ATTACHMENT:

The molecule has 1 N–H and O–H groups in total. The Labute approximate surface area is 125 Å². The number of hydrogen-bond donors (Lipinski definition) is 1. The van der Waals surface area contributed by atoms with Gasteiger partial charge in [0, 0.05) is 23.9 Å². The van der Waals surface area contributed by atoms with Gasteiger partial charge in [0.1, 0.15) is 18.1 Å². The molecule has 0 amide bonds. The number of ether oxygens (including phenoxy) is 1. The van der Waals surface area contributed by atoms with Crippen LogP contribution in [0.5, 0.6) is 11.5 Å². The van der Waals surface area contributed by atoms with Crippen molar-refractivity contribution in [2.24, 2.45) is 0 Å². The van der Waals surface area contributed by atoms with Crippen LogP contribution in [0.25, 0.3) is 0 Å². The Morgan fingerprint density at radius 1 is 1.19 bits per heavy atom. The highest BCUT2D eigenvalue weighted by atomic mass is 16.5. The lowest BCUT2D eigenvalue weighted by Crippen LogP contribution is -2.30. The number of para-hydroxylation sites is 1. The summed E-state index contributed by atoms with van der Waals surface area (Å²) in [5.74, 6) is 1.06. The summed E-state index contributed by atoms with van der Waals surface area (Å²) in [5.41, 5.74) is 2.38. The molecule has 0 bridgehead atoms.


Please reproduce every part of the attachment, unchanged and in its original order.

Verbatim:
The molecule has 1 N–H and O–H groups in total. The Labute approximate surface area is 125 Å². The number of hydrogen-bond donors (Lipinski definition) is 1. The van der Waals surface area contributed by atoms with Gasteiger partial charge in [0, 0.05) is 23.9 Å². The van der Waals surface area contributed by atoms with Gasteiger partial charge in [0.1, 0.15) is 18.1 Å². The molecule has 0 amide bonds. The number of ether oxygens (including phenoxy) is 1. The van der Waals surface area contributed by atoms with Crippen LogP contribution in [0.5, 0.6) is 11.5 Å². The van der Waals surface area contributed by atoms with Crippen molar-refractivity contribution in [2.24, 2.45) is 0 Å². The van der Waals surface area contributed by atoms with Crippen LogP contribution in [0.25, 0.3) is 0 Å². The Morgan fingerprint density at radius 1 is 1.19 bits per heavy atom. The highest BCUT2D eigenvalue weighted by atomic mass is 16.5. The lowest BCUT2D eigenvalue weighted by Crippen LogP contribution is -2.30. The number of para-hydroxylation sites is 1. The summed E-state index contributed by atoms with van der Waals surface area (Å²) in [5.74, 6) is 1.06. The summed E-state index contributed by atoms with van der Waals surface area (Å²) in [5.41, 5.74) is 2.38. The molecule has 0 bridgehead atoms.